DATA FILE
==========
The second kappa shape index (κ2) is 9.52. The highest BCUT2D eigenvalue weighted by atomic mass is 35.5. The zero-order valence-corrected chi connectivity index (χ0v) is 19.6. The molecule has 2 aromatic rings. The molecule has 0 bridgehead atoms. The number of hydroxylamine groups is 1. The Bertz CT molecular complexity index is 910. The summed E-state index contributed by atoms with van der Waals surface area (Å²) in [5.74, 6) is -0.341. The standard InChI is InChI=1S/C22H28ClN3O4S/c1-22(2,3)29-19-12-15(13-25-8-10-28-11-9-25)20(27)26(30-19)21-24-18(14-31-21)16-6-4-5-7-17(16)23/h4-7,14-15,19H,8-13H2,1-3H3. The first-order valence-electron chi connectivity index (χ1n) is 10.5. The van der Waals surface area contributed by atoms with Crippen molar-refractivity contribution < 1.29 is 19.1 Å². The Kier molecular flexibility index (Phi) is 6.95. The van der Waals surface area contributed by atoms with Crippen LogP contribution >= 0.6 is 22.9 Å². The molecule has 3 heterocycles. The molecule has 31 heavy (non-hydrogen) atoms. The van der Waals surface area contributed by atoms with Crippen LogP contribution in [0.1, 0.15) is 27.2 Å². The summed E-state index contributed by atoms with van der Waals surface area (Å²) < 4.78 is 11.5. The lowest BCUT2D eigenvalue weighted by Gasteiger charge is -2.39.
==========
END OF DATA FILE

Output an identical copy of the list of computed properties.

The second kappa shape index (κ2) is 9.52. The highest BCUT2D eigenvalue weighted by atomic mass is 35.5. The zero-order valence-corrected chi connectivity index (χ0v) is 19.6. The molecule has 2 aromatic rings. The molecule has 0 bridgehead atoms. The number of hydroxylamine groups is 1. The Bertz CT molecular complexity index is 910. The summed E-state index contributed by atoms with van der Waals surface area (Å²) in [5.74, 6) is -0.341. The standard InChI is InChI=1S/C22H28ClN3O4S/c1-22(2,3)29-19-12-15(13-25-8-10-28-11-9-25)20(27)26(30-19)21-24-18(14-31-21)16-6-4-5-7-17(16)23/h4-7,14-15,19H,8-13H2,1-3H3. The first-order valence-electron chi connectivity index (χ1n) is 10.5. The van der Waals surface area contributed by atoms with Crippen molar-refractivity contribution < 1.29 is 19.1 Å². The Kier molecular flexibility index (Phi) is 6.95. The van der Waals surface area contributed by atoms with Crippen LogP contribution >= 0.6 is 22.9 Å². The molecule has 3 heterocycles. The molecule has 31 heavy (non-hydrogen) atoms. The van der Waals surface area contributed by atoms with Crippen LogP contribution in [0.1, 0.15) is 27.2 Å². The summed E-state index contributed by atoms with van der Waals surface area (Å²) < 4.78 is 11.5. The lowest BCUT2D eigenvalue weighted by Gasteiger charge is -2.39.